AngularJS Controllers in MVC Design: Creating a Shopping List

In the world of modern web development, the Model-View-Controller (MVC) architectural pattern has become a widely adopted approach for building scalable and maintainable applications. AngularJS, a popular JavaScript framework, embraces the MVC pattern and provides a structured way to organize your code. One of the key components in AngularJS is the controller, which acts as the intermediary between the model (data) and the view (user interface).

In this article, we'll explore the role of AngularJS controllers in the MVC design pattern, and we'll walk through an example of creating a simple shopping list application to illustrate their usage.

Understanding the MVC Pattern in AngularJS

The MVC pattern separates an application into three interconnected components:

  1. Model: Represents the data and the business logic of the application.
  2. View: Handles the presentation of the data to the user interface.
  3. Controller: Acts as the glue between the model and the view, facilitating data flow and managing user interactions.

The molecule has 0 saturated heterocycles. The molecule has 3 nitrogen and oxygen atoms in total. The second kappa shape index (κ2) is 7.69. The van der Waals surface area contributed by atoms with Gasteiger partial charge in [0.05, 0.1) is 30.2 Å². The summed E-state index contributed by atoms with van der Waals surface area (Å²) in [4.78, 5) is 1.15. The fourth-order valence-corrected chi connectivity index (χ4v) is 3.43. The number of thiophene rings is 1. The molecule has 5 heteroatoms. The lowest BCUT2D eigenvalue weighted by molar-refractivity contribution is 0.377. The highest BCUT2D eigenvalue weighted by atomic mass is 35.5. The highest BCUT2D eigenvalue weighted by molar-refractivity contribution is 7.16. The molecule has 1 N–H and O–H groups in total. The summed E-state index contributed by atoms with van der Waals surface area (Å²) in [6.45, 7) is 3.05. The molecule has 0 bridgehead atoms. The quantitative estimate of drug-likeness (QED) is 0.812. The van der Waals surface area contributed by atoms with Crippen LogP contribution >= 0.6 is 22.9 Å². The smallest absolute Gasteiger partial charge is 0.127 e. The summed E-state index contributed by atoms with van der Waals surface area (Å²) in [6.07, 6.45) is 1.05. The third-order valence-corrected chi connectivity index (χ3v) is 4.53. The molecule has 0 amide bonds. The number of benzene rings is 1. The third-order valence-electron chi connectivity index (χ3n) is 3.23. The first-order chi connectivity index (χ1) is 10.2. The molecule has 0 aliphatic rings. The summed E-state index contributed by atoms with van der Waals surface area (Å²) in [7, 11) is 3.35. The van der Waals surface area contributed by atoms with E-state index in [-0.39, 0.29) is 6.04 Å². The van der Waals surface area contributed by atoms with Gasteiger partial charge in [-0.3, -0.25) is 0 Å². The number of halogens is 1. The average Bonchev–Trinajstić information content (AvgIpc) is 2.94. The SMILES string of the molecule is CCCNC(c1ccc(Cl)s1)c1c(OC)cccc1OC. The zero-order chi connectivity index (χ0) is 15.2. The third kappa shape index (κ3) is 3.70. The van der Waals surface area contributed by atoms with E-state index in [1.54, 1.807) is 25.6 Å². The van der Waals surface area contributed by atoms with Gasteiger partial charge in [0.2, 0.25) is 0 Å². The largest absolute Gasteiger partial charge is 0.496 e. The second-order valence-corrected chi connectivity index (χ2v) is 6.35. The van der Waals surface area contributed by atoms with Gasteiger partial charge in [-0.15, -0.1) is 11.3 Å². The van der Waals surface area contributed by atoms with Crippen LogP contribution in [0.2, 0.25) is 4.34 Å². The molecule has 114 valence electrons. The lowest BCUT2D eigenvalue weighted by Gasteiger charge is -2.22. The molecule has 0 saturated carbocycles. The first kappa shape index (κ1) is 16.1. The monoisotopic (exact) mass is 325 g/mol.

In AngularJS, the MVC pattern is implemented as follows:

  • Model: Data and logic are typically encapsulated in services, factories, or custom JavaScript objects.
  • View: The HTML markup, along with AngularJS directives and data bindings, represents the view.
  • Controller: AngularJS controllers are responsible for managing the application logic and serving as the intermediary between the model and the view.

Creating a Shopping List with AngularJS Controllers

To illustrate the usage of AngularJS controllers, let's build a simple shopping list application. In this example, we'll create a controller that manages the list of items, allows users to add new items, and displays the current list.

Step 1: Set up the AngularJS Application

First, we need to create an AngularJS module and define a controller:

// app.js

var app = angular.module('shoppingListApp', []);


app.controller('ShoppingListController', function() {

  // Controller logic goes here


Step 2: Define the Controller Logic